The eight-year old player’s father and coach, Dr Marape Marape said the Botswana Chess Federation (BCF) was unable to send any player to the tournament due to financial constraints.
He said he decided to send Naledi and her older brother, Marape Marape (junior) to the tournament, held in Cape Town, as a way of preparing them for the upcoming African Schools Chess championship to be held next month in Gaborone. He said the two were preparing for the Africa Youth Championships and World Youth Championships later this year.
He said Naledi dominated her category, beating all the girls she faced only to lose to two boys. He added that Naledi finished third after a tiebreaker. “Most of the players who participated in the competition were best players. You must be aware that South African players participate in most international tournaments and they are rated better than our players.
“Giving my children a chance to play against them was meant to give them exposure and experience,” said Marape.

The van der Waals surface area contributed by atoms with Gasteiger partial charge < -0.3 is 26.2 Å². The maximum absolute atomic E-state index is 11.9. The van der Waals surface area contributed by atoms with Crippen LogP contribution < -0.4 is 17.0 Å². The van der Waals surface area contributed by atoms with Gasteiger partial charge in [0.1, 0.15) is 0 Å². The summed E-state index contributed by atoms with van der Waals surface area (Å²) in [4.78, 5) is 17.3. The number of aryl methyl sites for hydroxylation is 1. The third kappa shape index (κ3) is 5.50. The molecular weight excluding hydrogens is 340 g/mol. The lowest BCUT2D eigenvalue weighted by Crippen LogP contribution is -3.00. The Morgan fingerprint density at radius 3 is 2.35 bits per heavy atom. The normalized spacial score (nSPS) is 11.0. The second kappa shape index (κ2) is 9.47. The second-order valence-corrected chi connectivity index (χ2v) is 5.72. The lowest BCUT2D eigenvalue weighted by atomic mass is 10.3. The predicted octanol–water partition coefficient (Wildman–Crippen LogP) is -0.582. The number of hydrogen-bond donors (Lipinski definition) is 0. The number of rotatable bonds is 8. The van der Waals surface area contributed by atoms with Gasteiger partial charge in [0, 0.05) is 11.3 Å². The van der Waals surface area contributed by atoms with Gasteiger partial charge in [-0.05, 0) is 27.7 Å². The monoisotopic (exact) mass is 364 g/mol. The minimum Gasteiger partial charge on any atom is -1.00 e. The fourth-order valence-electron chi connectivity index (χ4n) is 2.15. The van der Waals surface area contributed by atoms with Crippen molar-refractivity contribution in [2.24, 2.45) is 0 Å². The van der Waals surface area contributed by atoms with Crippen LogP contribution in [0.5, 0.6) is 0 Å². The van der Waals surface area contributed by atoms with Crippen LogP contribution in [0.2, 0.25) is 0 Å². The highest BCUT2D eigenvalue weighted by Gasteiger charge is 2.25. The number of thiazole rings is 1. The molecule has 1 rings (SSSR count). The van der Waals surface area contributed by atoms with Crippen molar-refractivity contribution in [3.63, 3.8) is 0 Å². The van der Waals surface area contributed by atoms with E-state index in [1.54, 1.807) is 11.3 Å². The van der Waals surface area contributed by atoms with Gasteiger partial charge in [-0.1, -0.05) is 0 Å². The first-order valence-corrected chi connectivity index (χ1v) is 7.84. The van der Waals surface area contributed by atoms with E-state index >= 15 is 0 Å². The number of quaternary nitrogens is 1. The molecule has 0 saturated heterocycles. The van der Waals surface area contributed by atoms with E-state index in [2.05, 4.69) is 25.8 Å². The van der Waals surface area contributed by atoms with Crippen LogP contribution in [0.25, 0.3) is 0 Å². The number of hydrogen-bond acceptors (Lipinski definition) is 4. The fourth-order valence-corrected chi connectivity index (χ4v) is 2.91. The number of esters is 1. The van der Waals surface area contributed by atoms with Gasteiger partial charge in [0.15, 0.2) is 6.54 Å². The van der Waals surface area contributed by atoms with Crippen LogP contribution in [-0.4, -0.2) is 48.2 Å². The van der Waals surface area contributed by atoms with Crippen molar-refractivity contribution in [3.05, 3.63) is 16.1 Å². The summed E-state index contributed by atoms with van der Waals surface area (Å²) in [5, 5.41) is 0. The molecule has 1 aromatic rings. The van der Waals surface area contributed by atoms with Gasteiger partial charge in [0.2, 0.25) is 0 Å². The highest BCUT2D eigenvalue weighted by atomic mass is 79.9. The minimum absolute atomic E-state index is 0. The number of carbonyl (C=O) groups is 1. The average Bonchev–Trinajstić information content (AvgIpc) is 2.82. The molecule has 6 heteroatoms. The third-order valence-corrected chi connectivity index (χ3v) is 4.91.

He said the championship also gave the players a crack at FIDE titles. He said the top three players from the competition automatically qualify for the South African Closed.
I was not clear if Naledi would participate in the tournament as it is meant to select the South African national team.
Marape said it was important for parents to support their children if they want them to excel in sport. He said that spirit motivates him to keep coaching and supporting his children. He revealed that his two children have started Young Grand Masters Chess Clinic, which is meant to give other children a chance to learn the sport.
Meanwhile, BCF spokesperson, Keenese Katisenge applauded Naledi. She said Naledi has been performing well even during FIDE-rated local events. She said the youngster appeared in the FIDE rating list for Botswana in March this year.
“Her performance is as a result of the effort her parents are putting in working hand in hand with BCF on grassroots development.
“We are really grateful for the investment they are putting in chess development in Botswana and cannot thank them enough. “Parents are a very key stakeholders in sport as their support is crucial for players’ motivation, development and retention,” she said.